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Bush to Meet Sharon at White House Tuesday

By Paula Wolfson (VOA-White House)

President Bush meets Tuesday at the White House with Israeli Prime Minister Ariel Sharon. They will be discussing ways to move the Mideast peace process forward. This meeting is designed, in large part, to underscore the president's personal involvement in the peace process.

Four days after he welcomed Palestinian Prime Minister Mahmoud Abbas, Bush will sit down for talks with Sharon. The Israeli leader is expected to detail steps that are sure to be welcomed by Abbas, including the release of hundreds of Palestinian prisoners.

White House Spokesman Scott McClellan said the planned release would improve relations between the Israelis and the Palestinian Authority and help facilitate progress to peace. But he went on to say that no one wants prisoners freed who have blood on their hands.

Another contentious issue on the agenda for the Bush-Sharon meeting is Israel's plan to build a fence between the Jewish State and the West Bank. President Bush has sharply criticized the fence.

Israel Cancels Ceremony for Fence Dividing Israelis and Palestinians

By VOA News

Israel has canceled an official ceremony to mark completion of the first section of a controversial fence between the Jewish state and the West Bank. No official explanation was given for the cancellation, which came hours after Israeli Prime Minister Ariel Sharon arrived in Washington for talks Tuesday with President Bush. Last week, President Bush criticized the fence project, and Israeli media Monday said the ceremony was canceled to avoid upsetting the White House.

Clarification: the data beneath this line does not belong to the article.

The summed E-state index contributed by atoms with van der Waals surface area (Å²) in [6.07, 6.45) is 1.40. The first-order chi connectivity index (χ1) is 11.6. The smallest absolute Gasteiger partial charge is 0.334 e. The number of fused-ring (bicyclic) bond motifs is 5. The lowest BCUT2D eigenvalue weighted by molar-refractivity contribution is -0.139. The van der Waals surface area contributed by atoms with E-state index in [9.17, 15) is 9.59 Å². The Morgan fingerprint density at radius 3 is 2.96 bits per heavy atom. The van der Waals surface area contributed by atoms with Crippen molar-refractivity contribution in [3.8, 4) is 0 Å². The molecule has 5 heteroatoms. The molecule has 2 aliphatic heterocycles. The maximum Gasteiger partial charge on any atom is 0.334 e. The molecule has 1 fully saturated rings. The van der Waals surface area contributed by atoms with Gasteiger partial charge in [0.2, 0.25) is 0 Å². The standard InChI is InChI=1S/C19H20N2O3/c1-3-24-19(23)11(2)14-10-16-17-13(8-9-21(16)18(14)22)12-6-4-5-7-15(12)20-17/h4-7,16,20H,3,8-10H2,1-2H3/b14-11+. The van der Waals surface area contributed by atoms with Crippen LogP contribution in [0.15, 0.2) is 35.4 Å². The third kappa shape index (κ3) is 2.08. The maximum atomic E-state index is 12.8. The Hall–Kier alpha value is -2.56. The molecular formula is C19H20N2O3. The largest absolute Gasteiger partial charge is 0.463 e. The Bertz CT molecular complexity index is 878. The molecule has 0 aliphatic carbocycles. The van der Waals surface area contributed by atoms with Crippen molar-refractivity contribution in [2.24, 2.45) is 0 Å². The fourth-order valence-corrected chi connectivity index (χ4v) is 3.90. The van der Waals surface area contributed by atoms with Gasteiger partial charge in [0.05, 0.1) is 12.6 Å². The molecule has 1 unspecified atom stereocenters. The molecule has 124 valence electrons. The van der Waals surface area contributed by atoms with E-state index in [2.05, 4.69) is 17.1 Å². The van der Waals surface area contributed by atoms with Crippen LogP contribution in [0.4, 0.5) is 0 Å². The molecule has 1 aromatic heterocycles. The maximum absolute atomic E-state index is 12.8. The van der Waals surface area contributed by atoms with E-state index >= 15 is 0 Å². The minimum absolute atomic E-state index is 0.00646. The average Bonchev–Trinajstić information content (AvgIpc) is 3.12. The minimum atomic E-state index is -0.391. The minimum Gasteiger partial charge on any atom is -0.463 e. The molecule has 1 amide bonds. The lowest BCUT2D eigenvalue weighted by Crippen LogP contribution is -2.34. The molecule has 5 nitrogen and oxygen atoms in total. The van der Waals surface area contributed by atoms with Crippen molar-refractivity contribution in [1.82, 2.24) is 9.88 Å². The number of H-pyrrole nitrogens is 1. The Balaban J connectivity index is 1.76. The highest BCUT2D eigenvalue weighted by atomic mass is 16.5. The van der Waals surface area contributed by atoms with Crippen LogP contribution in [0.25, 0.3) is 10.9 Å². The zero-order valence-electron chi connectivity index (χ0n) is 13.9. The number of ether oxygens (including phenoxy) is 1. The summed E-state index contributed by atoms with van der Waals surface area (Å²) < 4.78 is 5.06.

Also Monday, Israeli troops fired rubber bullets to break up protests at the fence site, near the West Bank village of Anin. Five pro-Palestinian activists, including one American, were reported wounded.

The fence issue is expected to be high on the agenda of Tuesday's talks, along with Israel's announcement of a planned release of more than 500 Palestinian prisoners. Palestinians have expressed fears the fence will be accepted as a de facto boundary for a future Palestinian state. Israeli settlers have complained the fence will cut off their easy access to Israel.